Computational simulations of natural phenomena are essential in science, engineering, product design, architecture, and computer graphics applications. However, despite progress in numerical algorithms and computational power, it is still unfeasible to compute detailed simulations at large scales. To make matters worse, important phenomena like turbulent splashing liquids and fracturing solids rely on delicate coupling between small-scale details and large-scale behavior. Brute-force computation of such phenomena is intractable, and current adaptive techniques are too fragile, too costly, or too crude to capture subtle instabilities at small scales. Increases in computational power and parallel algorithms will improve the situation, but progress will only be incremental until we address the problem at its source.
I propose two main approaches to this problem of efficiently simulating large-scale liquid and solid dynamics. My first avenue of research combines numerics and shape: I will investigate a careful de-coupling of dynamics from geometry, allowing essential shape details to be preserved and retrieved without wasting computation. I will also develop methods for merging small-scale analytical solutions with large-scale numerical algorithms. (These ideas show particular promise for phenomena like splashing liquids and fracturing solids, whose small-scale behaviors are poorly captured by standard finite element methods.) My second main research direction is the manipulation of large-scale simulation data: Given the redundant and parallel nature of physics computation, we will drastically speed up computation with novel dimension reduction and data compression approaches. We can also minimize unnecessary computation by re-using existing simulation data. The novel approaches resulting from this work will undoubtedly synergize to enable the simulation and understanding of complicated natural and biological processes that are presently unfeasible to compute.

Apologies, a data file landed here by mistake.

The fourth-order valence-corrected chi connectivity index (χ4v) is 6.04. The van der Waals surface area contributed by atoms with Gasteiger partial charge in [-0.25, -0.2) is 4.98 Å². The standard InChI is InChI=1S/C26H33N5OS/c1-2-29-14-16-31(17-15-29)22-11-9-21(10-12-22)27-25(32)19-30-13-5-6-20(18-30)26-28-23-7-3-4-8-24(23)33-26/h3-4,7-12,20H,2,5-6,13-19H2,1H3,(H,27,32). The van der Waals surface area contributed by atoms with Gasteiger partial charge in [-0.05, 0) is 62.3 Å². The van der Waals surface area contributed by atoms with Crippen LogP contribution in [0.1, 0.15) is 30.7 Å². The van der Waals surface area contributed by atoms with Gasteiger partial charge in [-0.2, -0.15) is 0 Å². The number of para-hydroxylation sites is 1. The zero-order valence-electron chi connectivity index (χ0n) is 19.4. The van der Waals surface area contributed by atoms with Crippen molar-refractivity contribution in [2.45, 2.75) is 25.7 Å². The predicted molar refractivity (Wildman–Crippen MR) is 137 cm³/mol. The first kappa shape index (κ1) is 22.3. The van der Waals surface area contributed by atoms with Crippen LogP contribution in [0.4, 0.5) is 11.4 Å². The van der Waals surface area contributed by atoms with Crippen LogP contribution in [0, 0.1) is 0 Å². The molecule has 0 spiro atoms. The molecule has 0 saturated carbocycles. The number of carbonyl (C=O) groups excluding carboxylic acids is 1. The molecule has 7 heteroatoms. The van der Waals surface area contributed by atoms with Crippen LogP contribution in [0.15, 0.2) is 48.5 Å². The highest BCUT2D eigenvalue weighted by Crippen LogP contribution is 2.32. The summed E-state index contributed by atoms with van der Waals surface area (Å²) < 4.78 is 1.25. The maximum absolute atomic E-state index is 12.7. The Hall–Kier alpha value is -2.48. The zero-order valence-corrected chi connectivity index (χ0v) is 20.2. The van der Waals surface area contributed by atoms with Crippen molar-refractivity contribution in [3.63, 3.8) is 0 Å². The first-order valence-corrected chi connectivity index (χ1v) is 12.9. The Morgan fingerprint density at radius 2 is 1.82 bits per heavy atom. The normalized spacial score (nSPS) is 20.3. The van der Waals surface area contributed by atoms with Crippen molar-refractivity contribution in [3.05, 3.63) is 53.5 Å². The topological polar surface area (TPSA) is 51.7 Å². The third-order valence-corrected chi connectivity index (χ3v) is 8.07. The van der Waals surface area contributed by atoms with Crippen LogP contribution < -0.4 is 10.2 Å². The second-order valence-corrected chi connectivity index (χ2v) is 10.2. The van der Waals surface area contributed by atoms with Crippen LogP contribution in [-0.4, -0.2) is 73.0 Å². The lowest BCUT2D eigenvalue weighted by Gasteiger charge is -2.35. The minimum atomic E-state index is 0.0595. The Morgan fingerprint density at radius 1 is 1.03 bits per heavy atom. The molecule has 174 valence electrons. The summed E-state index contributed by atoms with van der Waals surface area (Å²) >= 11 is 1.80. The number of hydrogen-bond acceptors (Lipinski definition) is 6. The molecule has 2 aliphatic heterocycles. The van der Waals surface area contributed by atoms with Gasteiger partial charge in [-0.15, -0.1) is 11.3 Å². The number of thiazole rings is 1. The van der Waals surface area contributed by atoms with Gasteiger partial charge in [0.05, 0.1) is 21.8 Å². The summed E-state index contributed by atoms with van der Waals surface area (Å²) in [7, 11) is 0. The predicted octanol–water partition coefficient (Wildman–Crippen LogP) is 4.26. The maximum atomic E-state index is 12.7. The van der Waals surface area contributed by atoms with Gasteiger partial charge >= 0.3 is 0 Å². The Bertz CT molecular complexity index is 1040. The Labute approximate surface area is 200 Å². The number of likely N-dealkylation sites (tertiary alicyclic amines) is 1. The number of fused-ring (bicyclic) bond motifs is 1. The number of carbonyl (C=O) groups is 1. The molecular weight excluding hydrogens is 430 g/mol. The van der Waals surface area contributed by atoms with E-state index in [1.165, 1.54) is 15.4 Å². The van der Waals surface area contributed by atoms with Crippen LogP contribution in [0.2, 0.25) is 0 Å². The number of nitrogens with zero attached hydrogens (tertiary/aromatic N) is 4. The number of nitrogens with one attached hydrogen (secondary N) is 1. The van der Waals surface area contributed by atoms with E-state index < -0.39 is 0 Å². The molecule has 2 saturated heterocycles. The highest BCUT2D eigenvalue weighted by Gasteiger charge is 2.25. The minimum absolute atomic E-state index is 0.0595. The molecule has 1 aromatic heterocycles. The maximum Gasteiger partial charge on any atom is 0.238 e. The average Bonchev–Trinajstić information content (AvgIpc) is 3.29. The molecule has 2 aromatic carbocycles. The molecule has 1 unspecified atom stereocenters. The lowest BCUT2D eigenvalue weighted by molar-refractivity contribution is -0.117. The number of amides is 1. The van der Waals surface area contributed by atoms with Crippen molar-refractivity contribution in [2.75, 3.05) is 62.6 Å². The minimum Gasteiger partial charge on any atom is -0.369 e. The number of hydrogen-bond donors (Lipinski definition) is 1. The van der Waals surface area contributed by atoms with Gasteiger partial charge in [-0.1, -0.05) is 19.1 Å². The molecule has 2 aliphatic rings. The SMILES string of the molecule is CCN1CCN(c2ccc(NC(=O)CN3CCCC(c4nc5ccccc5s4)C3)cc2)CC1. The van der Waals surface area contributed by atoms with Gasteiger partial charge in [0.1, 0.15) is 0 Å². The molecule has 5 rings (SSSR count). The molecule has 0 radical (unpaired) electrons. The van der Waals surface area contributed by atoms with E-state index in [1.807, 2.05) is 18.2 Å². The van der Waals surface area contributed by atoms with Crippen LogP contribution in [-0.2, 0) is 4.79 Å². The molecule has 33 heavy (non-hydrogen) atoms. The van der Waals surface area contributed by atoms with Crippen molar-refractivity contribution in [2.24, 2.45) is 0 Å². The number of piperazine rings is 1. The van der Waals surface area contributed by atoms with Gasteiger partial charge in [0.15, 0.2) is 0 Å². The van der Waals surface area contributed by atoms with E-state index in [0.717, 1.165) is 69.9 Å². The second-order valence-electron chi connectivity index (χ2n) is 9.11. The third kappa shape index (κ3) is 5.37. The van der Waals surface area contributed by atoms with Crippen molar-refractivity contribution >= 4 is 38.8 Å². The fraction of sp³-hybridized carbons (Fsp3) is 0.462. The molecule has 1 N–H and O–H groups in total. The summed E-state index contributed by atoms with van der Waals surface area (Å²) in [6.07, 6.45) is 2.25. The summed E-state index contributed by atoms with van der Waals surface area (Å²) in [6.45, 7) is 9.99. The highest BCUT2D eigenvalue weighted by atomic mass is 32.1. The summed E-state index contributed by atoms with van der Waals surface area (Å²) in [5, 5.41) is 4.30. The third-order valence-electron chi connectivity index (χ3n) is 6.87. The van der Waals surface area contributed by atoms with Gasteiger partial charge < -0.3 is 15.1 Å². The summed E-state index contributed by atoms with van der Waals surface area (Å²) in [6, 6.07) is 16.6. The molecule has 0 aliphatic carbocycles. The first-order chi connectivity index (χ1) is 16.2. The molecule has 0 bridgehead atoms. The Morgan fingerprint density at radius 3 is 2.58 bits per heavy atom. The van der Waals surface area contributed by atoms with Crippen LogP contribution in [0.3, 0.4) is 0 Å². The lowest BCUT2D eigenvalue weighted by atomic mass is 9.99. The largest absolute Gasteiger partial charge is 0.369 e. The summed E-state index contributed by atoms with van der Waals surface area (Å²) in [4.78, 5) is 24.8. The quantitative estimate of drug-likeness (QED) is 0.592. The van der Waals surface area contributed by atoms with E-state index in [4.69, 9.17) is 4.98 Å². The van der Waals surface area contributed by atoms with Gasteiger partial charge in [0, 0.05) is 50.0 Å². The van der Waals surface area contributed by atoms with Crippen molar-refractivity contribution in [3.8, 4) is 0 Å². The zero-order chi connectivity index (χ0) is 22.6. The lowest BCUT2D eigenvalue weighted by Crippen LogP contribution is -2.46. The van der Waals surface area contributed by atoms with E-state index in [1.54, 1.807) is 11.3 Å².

Fields of science
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